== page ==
It’s an advantage to play only once a week? That’s just one reason I’ve always regarded the NFL as a colossal bore. Sure, the Super Bowl’s a huge TV event in January, when half the country’s stuck indoors, eager to get loaded and gamble. At most Super Bowl parties I’ve attended, people hardly watch except when the hardcore guys start yelling.
College football’s much the same. Where I live in SEC territory, football fans devote months to obsessive chatter about the upcoming season. Then come three or four cupcake games, a handful of exciting conference matchups, maybe a bowl game, and then eight more months of phoning radio talk shows to gossip about high school recruits and conspire against the coach.
Are they even sports fans, these people? Some, sure. But a lot of them are mainly there for the identity politics and the party.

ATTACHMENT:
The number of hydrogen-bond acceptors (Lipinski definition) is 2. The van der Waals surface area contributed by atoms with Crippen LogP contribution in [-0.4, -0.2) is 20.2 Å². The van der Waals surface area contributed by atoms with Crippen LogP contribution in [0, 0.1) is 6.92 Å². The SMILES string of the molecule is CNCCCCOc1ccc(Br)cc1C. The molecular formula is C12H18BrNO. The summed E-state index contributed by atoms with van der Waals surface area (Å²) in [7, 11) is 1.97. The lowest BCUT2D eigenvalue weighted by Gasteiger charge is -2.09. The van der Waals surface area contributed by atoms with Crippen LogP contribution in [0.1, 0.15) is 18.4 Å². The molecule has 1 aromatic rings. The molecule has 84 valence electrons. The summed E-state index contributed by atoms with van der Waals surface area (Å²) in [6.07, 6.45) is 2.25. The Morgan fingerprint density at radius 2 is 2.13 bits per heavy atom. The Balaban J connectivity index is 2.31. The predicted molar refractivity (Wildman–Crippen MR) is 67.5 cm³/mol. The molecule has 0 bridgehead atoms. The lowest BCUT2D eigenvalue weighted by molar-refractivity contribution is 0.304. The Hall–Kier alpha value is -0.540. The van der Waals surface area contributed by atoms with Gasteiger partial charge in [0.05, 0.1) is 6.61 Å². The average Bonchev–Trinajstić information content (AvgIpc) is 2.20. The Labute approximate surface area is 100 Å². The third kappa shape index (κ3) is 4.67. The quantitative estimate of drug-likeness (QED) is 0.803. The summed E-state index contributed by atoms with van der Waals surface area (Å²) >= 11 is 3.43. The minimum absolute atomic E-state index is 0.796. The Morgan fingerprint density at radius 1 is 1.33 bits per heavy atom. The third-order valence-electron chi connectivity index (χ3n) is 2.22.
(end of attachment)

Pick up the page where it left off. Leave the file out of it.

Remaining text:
Meanwhile, I watch Major League Baseball almost every day from April to October — with occasional pilgrimages to the ballpark. I once overheard an impertinent woman ask my wife why she let me. Diane answered that she was a baseball coach’s daughter, and sometimes watches with me. (I guarantee you she can name the Red Sox starting lineup.) She added that I don’t supervise her pastimes, and that we do better when we don’t try to push each other around.
Does she never tire of it? “Sometimes,” she said. “But he’s home. He’s sober, and he’s not out making a fool of himself in some topless bar.”
Boys, if you get a chance, marry a coach’s daughter.
So why does even the NBA’s Game of the Week on ABC, Mahler wonders, get almost double the ratings of Major League Baseball on Fox?